Female Democratic Senators harassment discriminaiton house congress

Are These Male Senators Just Hoping We’ll All Forget About That Sexual Harassment Bill They’ve Been Ignoring?

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100 Days ago, the U.S. Congress passed a bill that would reform the ways in which sexual harassment and discrimination claims are handled on Capitol Hill. As it stands, that process is super gross and serves to benefityou guessed itnot the people subjected to harassment or discrimination. The current Congressional Accountability Act was established in 1995, and requires accusers to attend counseling and mediation, as well as sit through a month-long “cooling off period” before they can even file an official complaint against a colleague. Like I said, gross.

The new bill would change all of that, as well as prohibit representatives from using taxpayer money to settle their sexual harassment and discrimination cases, a thing that is done far more often than most of us ever knew. It would also require all congressional staffers and representatives to undergo discrimination and harassment awareness and prevention training.

After being passed in the House, the bill moved onto the Senate. And it’s sat there for 100 days, without mention, without a vote, without anything at all. Last month, all 22 female senators signed a letter addressed to Senate majority leader Mitch McConnell as well as Minority Leader Chuck Schumer, demanding to know what the hell is taking so long.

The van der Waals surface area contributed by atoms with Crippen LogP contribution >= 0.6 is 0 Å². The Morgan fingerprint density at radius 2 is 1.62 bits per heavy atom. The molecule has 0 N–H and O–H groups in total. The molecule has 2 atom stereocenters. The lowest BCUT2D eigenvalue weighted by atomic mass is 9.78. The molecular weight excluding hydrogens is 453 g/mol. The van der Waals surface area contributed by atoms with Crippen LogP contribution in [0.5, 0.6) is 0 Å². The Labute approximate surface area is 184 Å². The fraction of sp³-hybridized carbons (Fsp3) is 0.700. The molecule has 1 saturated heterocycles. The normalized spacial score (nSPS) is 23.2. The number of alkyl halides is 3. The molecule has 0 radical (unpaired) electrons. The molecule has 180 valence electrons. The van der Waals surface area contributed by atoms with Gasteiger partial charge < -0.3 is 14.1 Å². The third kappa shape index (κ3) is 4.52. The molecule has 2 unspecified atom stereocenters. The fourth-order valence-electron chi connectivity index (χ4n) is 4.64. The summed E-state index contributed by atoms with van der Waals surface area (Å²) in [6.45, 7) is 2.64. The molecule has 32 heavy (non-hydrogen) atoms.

At the time, The Atlantic reported that Mitch McConnell’s office sent “a variation on a statement they’d released before,” which read, “As you are aware, Leader McConnell supports members being personally, financially liable for sexual misconduct in which they have engaged. There is a bipartisan group that is continuing to work on legislation. I don’t yet have a prediction on when that will be completed.” The Atlantic notes, “this does not address matters of discrimination, as opposed to ‘sexual misconduct.'”

Schumer responded, “We strongly agree that the Senate should quickly take up legislation to combat sexual harassment on Capitol Hill.” Which is great, but actions and actual votes would be way greater.

So here we are, 100 days later, and Senator Kirsten Gillibrand would like to know WTF is going on.

100 days is too long for this bill to go unaddressed. I don’t have an answer for you as to what’s taking so long. Maybe your senator does. Maybe you’d like to contact them and let us know what they say in the comments section below.

(via The Slot, image: Alex Wong/Getty Images)

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Vivian Kane
Vivian Kane (she/her) is the Senior News Editor at The Mary Sue, where she's been writing about politics and entertainment (and all the ways in which the two overlap) since the dark days of late 2016. Born in San Francisco and radicalized in Los Angeles, she now lives in Kansas City, Missouri, where she gets to put her MFA to use covering the local theatre scene. She is the co-owner of The Pitch, Kansas City’s alt news and culture magazine, alongside her husband, Brock Wilbur, with whom she also shares many cats.